NATURE and art can both lead to healing, so it is not surprising that a museum owned by a doctor provides both.
The Pinto Art Museum in Antipolo, Rizal is home to more than 300 artworks by Filipino artists — paintings, sculptures, and installations — that can calm the senses and spirit, which can lead to rebirth and healing.
“Art to me is about wellness,” said neurologist Dr. Joven Cuanang, art patron and owner of Pinto Art Museum. “If you go and look at the art, your blood pressure and heart rate go down. Whether it’s painting, music, dance, or poetry, there’s wellbeing sa puso mo (in your heart)… if you’re reciting a poem you like, what do you feel? If you watch dance, what do you feel?,”
The former medical director of St. Luke’s Medical Center also told BusinessWorld that art is “the highest level of complementary medicine.”
He pointed out: “There’s too much stress in the world, that’s why we need art. Wellness is not only about drugs — sometimes, you don’t need drugs. What you want to promote is wholeness and wellbeing through art.”
Besides art, nature too has healing powers, said Dr. Cuanang, and Pinto can provide this too.
Aside from being a showcase of local art, the Pinto Art Museum has an extensive a garden which has received a major upgrade — it is now home to rare and threatened native tree species planted in the 4,000 sq.m. Pinto Arboretum.
Thanks to a partnership with the Energy Development Corp. (EDC) through its BINHI program, 100 native trees from 20 species are being planted at the arboretum. These include bagoadlau (Xanthostemon philippinensis), Sierra Madre mangkono (Xanthostemon fruticosus), Yakal saplungan (Hopea plagata), and Yakal malibato (Shorea malibato), which are all increasingly rare in the wild.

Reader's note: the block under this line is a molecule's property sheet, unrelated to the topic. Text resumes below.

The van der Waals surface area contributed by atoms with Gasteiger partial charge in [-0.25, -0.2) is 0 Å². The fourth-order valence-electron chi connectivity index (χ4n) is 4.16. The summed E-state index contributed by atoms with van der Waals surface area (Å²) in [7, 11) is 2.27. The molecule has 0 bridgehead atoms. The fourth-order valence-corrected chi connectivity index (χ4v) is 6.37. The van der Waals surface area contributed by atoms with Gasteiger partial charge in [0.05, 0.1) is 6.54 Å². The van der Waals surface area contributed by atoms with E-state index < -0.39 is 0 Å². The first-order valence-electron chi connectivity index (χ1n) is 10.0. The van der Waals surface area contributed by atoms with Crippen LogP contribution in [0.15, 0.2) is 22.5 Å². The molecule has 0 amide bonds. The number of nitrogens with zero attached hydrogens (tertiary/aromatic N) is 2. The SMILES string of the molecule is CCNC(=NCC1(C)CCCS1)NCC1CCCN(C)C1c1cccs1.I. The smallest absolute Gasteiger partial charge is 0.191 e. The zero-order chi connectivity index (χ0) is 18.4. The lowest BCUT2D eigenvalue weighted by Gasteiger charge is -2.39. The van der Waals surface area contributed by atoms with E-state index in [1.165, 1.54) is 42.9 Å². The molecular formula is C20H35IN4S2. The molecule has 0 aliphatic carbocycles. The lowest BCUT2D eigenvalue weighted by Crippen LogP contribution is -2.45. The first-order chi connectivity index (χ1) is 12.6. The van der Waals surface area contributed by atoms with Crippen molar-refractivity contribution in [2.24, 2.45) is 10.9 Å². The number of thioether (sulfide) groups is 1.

“Art, culture, and ecology, for me, are one,” said Dr. Cuanang at the sidelines of the EDC and Pinto official launch of a memorandum of understanding on Aug. 19 at the museum.
The arboretum is not yet open to the public. The seedlings have only just been planted and will take some time to grow.
“It takes generation for them to grow, and that’s fine. It’s about patience. You start with one and nurture it. Like a child, they don’t grow overnight, but they have to be nurtured slowly. You have to have a tree that you nurture throughout your life,” Dr. Cuanang said.
One of the purposes of the arboretum is education. “People do not know what we have in terms of plants and trees,” said Dr. Cuanang. “For more people to get acquainted with them, you have to showcase [the plants in the arboretum]. Like in the museum, a lot of people don’t know what Filipino art is, and they are all excellent works.” he said.
The plan, once the arboretum is open, is to hold scheduled viewings. “We don’t like 1,000 people converging in the place in the arboretum… Since it’s going to be educational, we want somebody to teach [visitors] what the plants are all about. It’s not just a place for selfies. It’s supposed to be educational, too.”
A repository of hundreds of artworks, the museum, Dr. Cuanang said, has inevitably become a selfie location. He said the most “Instagrammable” work is Cos Zicarelli’s Future violence no. 1 (2010), on which is written the statement: “We are the kids that your parents warned you about.”
Dr. Cuanang said we should not be too quick to judge people who take their photos with art works.
“They’re understanding the paintings, which is profound, and it astounded me,” he said. “If you take a look at those who take their selfie, they have their pictures together in their favorite painting. To a certain degree, the artworks have become backgrounds. But I interviewed these people and asked ‘Why did you choose this?’ They said it has meaning for them.”
These museum goers are mostly students and young people. “I won’t lose hope on them,” said the good doctor, “and they bring their friends along. This is one of the museums which is visited by a lot of students, which is what I like. A lot of people say ‘Ah, ang mga Pilipino gusto lang pumunta sa malls (Filipinos only like going to malls).’ This is the alternate for malls.” — Nickky Faustine P. de Guzman